Just following up on last night’s Republican debate, I asked Christian Whiton, deputy director for national security on Newt Gingrich’s campaign, for his take on the foreign policy dimension of last night’s discussion in Arizona.
Whiton was a U.S. State Department official from 2003 to 2009, first as a special advisor to the Under Secretary of State for Global Affairs, and then as a deputy special envoy.
“I think Newt’s point at the end of the debate was key,” he told me. “Newt said: ‘I think that the fact is that the American public are really desperate to find somebody who can solve real problems…you’ve got to have somebody who can actually get it done in Washington, not just describe it on the campaign trail.’”
Gingrich is no doubt aware that the candidates’ constant and brutal tearing down of their rivals isn’t doing the Republican Party much good. A spirited debate is essential so that primary voters know exactly who and what they are getting behind. But ultimately this is about who will take the fight to Barack Obama, and while a healthy debate on the issues is welcome, all of these candidates would presumably argue that they have more in common with each other than Obama. So a Gingrich focus on the White House rather than the race has some logic.
“On energy, defense and other national security issues, we need more than just a switch in Washington from a liberal to a conservative-sounding chorus line coming from the White House,” Whiton said. “We actually need a full makeover of our national security apparatus, which is a much harder task and means taking on the Washington foreign policy establishment.”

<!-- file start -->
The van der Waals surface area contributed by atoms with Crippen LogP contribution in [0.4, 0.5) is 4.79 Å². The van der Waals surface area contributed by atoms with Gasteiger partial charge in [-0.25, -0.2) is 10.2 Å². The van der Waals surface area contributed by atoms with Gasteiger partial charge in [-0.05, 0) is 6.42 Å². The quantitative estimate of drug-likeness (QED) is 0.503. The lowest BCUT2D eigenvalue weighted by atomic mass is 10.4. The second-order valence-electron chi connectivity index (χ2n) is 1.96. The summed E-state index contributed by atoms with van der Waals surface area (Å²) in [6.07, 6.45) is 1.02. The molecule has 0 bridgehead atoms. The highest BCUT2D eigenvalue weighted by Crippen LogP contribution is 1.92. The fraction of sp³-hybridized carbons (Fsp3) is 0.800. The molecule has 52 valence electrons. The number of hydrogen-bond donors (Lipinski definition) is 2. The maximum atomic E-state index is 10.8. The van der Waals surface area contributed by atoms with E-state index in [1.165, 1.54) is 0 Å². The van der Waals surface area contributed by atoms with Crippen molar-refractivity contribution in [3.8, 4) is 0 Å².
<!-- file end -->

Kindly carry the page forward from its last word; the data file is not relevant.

“You saw Newt's willingness to do that when he pointed out the absurdity of Gen. Dempsey’s recent claim – echoed by other misleading statements from Obama defense officials in the last week – that Iran was a ‘rational actor.’ Like Lincoln and FDR, but unlike Romney and Santorum (and perhaps even George W. Bush), Newt realizes being strong on national security takes a lot more than just signing off on what Pentagon generals or other senior Washington figures suggest.”
And he added: “Combine that with his comments about changing the antiquated civil service system, and you have a candidate who demonstrates the skill and perseverance for big change.”
With Rick Santorum and Mitt Romney currently vying for the lead, it will be interesting to see if Gingrich can hang on and influence the foreign policy and national security debate. He’s currently still ahead in his key home state of Georgia according to a new survey by Rasmussen, which had him at 33 percent, with Santorum in second at 28 percent. Nationally, though, Gingrich is back in third, behind Santorum and Romney according to a new Gallup tracking poll.
Still, pundits have already been wrong twice in confidently predicting the end of the Gingrich campaign, so it’s understandable he’s not being counted out quite yet.